At age twelve, the discovery in the flame causes a great shift Sunny’s developing adolescent psyche. Sunny’s eventual pack of friends, The Oha Coven - Sasha, Orlu and Chichi - are also adolescents connected to the magical world otherwise referred to as Leopard Knocks. Sasha, like Sunny, is an Akátáa whereas Orlu and Chichi are born and bred Aba children. The other three, unlike Sunny, have however had knowledge of their Leopard identity from birth. As such, they are a stable community in which Sunny can navigate the mental upheaval that learning to have a dual life brings.

Otherwise publishedb as Akata Witch, Okorafor’s What Sunny Saw In The Flames is often dubbed by some critics as the “Nigerian Harry Potter.” Whilst I grimace at this comparison, there are indeed some parallels between the two fantasy fiction series. Sunny, much like Rowling’s Harry Potter, is young and vulnerable at the point of discovering her supernaturalism. Where Harry is bullied at home and finds respite at school, home and school are, however, both places of tension for Sunny. It takes her initiation into the Leopard Knocks to discover the possibility of fitting in.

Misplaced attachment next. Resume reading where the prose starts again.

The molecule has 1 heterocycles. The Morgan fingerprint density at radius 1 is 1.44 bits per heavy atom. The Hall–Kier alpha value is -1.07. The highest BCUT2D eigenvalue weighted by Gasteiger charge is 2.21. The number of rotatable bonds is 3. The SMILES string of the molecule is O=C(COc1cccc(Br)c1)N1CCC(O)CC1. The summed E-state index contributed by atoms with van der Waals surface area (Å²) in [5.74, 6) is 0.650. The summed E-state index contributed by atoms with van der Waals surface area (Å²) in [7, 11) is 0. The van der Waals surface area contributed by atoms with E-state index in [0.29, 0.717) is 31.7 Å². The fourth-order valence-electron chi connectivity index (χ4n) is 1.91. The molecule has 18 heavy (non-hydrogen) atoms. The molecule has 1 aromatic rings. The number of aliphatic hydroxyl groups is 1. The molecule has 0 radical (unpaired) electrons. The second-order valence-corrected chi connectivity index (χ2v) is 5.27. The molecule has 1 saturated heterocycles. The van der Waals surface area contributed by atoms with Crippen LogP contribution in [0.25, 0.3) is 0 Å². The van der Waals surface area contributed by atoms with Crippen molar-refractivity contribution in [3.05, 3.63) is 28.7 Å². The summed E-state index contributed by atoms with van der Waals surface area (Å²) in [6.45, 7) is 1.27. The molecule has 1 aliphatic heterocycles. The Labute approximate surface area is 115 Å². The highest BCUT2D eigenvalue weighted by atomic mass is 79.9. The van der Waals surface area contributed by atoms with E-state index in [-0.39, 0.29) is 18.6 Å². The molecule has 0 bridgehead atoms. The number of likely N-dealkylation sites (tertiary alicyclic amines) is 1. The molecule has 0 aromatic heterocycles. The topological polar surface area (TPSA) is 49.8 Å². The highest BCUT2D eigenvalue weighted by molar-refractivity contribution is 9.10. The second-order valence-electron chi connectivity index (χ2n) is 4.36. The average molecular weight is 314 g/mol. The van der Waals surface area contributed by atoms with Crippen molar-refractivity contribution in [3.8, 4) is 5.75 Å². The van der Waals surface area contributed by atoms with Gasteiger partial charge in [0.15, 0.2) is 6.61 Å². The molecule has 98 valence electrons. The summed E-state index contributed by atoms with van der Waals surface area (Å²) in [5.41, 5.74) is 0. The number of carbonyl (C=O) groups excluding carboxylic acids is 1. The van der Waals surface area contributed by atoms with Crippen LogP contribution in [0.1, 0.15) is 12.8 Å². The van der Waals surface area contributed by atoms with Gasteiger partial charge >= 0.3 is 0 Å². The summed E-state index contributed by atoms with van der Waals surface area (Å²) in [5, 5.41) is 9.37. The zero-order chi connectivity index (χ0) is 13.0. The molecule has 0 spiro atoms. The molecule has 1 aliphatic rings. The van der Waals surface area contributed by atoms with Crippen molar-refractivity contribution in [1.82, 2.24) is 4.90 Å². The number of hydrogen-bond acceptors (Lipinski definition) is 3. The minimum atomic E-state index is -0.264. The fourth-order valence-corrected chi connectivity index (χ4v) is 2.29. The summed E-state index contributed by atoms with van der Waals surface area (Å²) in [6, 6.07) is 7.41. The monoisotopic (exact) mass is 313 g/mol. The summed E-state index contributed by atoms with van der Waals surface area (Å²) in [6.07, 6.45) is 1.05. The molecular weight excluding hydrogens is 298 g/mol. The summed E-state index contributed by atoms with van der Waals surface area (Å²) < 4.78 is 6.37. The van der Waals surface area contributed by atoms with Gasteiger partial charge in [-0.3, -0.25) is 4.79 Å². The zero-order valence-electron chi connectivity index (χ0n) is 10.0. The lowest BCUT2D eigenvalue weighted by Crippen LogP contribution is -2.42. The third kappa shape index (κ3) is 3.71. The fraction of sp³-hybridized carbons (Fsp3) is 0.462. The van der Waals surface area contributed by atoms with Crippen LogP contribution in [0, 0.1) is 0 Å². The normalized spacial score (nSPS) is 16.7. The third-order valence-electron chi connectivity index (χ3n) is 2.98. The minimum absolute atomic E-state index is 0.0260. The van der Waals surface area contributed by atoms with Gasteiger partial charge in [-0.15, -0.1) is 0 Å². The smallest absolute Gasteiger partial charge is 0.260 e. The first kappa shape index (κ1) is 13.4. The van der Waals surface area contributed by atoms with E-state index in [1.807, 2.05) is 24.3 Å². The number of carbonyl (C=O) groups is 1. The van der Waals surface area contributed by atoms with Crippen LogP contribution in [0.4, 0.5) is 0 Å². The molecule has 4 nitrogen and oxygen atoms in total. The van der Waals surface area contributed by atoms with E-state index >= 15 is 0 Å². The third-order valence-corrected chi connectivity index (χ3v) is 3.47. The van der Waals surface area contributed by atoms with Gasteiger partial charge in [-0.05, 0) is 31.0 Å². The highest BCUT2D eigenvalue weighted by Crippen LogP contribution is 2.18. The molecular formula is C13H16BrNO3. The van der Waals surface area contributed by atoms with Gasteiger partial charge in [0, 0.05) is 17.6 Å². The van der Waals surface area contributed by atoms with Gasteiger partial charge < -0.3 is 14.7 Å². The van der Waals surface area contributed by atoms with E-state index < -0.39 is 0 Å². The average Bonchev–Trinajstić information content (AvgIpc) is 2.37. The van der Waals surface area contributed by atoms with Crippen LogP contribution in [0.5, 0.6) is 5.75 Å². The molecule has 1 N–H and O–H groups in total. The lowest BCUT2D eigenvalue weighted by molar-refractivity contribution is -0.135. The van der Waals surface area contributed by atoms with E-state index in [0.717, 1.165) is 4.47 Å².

The shared age bracket between the coven also means that the stresses of adolescence — bullying, puberty, first crushes — are also shared. The coven is destined to fight an evil force wreaking havoc in the human world. Their youthfulness is presented as a war tactic rather than a disadvantage. It is used to distract the enemy so he is blindsided when they unleash their true strength. Magic, in this Young Adult novel, is not trifled with but rather, is presented as a huge responsibility.

 

Money Makes All World Go Round